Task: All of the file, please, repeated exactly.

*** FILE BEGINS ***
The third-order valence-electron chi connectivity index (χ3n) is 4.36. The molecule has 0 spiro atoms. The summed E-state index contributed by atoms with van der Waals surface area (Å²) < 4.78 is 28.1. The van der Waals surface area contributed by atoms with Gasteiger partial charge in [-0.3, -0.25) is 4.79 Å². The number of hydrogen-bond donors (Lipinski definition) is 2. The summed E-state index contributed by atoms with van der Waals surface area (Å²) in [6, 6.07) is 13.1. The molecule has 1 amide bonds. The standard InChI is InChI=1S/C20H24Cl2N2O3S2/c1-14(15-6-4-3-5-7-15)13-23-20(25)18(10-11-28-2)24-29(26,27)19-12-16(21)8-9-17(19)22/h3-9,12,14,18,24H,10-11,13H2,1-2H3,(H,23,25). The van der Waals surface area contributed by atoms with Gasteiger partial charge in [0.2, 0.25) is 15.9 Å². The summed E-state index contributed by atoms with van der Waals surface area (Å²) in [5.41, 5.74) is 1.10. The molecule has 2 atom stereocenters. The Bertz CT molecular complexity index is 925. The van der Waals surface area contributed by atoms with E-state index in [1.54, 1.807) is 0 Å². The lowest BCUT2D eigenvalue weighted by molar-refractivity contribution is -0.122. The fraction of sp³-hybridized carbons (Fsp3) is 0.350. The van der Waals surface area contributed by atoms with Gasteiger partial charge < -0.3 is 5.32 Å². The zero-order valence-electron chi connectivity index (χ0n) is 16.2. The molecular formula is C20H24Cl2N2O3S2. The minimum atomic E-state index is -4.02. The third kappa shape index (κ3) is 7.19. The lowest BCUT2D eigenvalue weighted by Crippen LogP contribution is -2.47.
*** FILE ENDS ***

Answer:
The third-order valence-electron chi connectivity index (χ3n) is 4.36. The molecule has 0 spiro atoms. The summed E-state index contributed by atoms with van der Waals surface area (Å²) < 4.78 is 28.1. The van der Waals surface area contributed by atoms with Gasteiger partial charge in [-0.3, -0.25) is 4.79 Å². The number of hydrogen-bond donors (Lipinski definition) is 2. The summed E-state index contributed by atoms with van der Waals surface area (Å²) in [6, 6.07) is 13.1. The molecule has 1 amide bonds. The standard InChI is InChI=1S/C20H24Cl2N2O3S2/c1-14(15-6-4-3-5-7-15)13-23-20(25)18(10-11-28-2)24-29(26,27)19-12-16(21)8-9-17(19)22/h3-9,12,14,18,24H,10-11,13H2,1-2H3,(H,23,25). The van der Waals surface area contributed by atoms with Gasteiger partial charge in [0.2, 0.25) is 15.9 Å². The summed E-state index contributed by atoms with van der Waals surface area (Å²) in [5.41, 5.74) is 1.10. The molecule has 2 atom stereocenters. The Bertz CT molecular complexity index is 925. The van der Waals surface area contributed by atoms with E-state index in [1.54, 1.807) is 0 Å². The lowest BCUT2D eigenvalue weighted by molar-refractivity contribution is -0.122. The fraction of sp³-hybridized carbons (Fsp3) is 0.350. The van der Waals surface area contributed by atoms with Gasteiger partial charge < -0.3 is 5.32 Å². The zero-order valence-electron chi connectivity index (χ0n) is 16.2. The molecular formula is C20H24Cl2N2O3S2. The minimum atomic E-state index is -4.02. The third kappa shape index (κ3) is 7.19. The lowest BCUT2D eigenvalue weighted by Crippen LogP contribution is -2.47.